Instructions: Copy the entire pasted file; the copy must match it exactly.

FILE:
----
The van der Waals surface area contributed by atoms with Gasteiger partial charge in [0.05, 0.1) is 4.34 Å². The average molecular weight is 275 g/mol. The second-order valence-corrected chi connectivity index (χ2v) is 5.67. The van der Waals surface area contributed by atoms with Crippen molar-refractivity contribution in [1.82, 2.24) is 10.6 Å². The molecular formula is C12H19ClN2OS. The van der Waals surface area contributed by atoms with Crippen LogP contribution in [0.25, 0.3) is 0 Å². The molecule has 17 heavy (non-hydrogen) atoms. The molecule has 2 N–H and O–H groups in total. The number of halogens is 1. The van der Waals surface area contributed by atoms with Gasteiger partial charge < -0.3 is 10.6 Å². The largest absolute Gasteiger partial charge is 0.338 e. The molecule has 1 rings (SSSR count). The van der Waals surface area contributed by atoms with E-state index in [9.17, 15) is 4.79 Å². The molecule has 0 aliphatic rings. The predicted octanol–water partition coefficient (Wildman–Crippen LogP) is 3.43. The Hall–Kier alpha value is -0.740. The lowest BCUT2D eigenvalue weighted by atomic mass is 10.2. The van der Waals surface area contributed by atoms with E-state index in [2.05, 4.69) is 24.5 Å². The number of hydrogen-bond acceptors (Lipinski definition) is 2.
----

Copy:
The van der Waals surface area contributed by atoms with Gasteiger partial charge in [0.05, 0.1) is 4.34 Å². The average molecular weight is 275 g/mol. The second-order valence-corrected chi connectivity index (χ2v) is 5.67. The van der Waals surface area contributed by atoms with Crippen molar-refractivity contribution in [1.82, 2.24) is 10.6 Å². The molecular formula is C12H19ClN2OS. The van der Waals surface area contributed by atoms with Crippen LogP contribution in [0.25, 0.3) is 0 Å². The molecule has 17 heavy (non-hydrogen) atoms. The molecule has 2 N–H and O–H groups in total. The number of halogens is 1. The van der Waals surface area contributed by atoms with Gasteiger partial charge < -0.3 is 10.6 Å². The largest absolute Gasteiger partial charge is 0.338 e. The molecule has 1 rings (SSSR count). The van der Waals surface area contributed by atoms with E-state index in [9.17, 15) is 4.79 Å². The molecule has 0 aliphatic rings. The predicted octanol–water partition coefficient (Wildman–Crippen LogP) is 3.43. The Hall–Kier alpha value is -0.740. The lowest BCUT2D eigenvalue weighted by atomic mass is 10.2. The van der Waals surface area contributed by atoms with E-state index in [2.05, 4.69) is 24.5 Å². The number of hydrogen-bond acceptors (Lipinski definition) is 2.